There is a serious need for pediatric Nurse Practitioners (PNPs), according to a new white paper published in the Journal of Pediatric Health Care’s most recent issue.
The authors, including Kristin Hittle Gigli, Ph.D., R.N., CPNP-AC, CCRN, of the University of Pittsburgh, and colleagues, report that “despite the specific demand for pediatric care, there is a forecasted critical shortage of PNPs over the next decade.”
This is partly because the amount of PNPs in practice has not grown as rapidly as other disciplines across the NP profession, while physician shortages continue to be problematic. While advanced practitioners are widely believed to be able to close the gap in access to care resulting from the physician shortage, it is estimated that only 8% of the 270,000 licensed NPs in the U.S. are PNPs, while two out of three new NPs entering the workforce reported graduating from family NP (FNP) programs. Although FNPs can care for children, most report their total children account for less than 25% of their total patient population. This leaves a growing hole in who will care for the children of this nation, with few answers in sight.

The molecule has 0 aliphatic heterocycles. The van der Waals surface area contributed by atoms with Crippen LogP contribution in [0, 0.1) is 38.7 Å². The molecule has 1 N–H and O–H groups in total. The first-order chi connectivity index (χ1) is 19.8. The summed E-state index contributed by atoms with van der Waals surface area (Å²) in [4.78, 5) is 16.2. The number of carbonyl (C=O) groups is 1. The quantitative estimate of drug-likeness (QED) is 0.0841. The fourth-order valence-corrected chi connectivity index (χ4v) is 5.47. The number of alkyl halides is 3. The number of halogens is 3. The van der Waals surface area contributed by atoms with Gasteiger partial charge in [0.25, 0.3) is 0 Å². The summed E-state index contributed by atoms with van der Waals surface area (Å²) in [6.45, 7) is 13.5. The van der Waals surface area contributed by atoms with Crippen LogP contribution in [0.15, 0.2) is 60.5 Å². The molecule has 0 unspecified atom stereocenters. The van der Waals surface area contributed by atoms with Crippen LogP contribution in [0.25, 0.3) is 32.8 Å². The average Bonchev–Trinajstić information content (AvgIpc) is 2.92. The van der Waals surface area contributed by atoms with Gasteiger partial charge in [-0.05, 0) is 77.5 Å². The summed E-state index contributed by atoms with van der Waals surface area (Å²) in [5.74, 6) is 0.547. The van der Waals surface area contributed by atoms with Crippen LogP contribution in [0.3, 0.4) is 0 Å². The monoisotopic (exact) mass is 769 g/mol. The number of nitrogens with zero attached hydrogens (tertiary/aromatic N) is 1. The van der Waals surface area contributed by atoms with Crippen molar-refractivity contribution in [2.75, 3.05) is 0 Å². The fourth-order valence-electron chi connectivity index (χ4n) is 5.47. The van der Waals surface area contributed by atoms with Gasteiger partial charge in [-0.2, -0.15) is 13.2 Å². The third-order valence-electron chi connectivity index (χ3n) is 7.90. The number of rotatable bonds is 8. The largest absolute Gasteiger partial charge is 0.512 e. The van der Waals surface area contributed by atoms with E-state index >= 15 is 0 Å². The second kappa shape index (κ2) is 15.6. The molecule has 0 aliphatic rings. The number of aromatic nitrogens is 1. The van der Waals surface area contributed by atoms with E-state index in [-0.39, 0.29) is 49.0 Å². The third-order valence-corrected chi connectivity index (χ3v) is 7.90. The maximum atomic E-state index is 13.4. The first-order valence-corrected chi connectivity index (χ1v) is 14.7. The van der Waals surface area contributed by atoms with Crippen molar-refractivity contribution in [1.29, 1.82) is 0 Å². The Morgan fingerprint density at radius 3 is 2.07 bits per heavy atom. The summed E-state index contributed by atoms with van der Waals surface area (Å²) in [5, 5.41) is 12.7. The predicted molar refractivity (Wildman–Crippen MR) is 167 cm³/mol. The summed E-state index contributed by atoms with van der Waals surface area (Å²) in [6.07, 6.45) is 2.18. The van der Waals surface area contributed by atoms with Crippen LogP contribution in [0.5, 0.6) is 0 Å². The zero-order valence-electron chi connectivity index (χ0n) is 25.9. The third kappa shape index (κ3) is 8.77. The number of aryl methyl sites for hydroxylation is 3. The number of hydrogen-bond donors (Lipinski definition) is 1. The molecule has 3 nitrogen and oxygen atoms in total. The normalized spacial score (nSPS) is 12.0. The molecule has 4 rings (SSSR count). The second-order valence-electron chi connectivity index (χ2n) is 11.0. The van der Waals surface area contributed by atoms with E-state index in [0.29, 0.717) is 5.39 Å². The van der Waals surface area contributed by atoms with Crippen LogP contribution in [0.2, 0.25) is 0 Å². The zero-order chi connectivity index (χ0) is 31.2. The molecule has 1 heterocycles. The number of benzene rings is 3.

“Dedicated research into the PNP role, workforce, and care outcomes will address gaps in our knowledge of the role and support the advancement of the profession,” the white paper states. As well as, “when considering possible shortages of PNPs, evaluation of the workforce pipeline and graduate nursing education programs becomes an important factor in mitigating potential shortages,” and goes on to say, “Attention should be focused on updating and expanding knowledge of the state of the PNP workforce to identify areas in practice and policy where interventions will support maximizing the contributions of these providers to high-quality, accessible, and affordable pediatric health care.”
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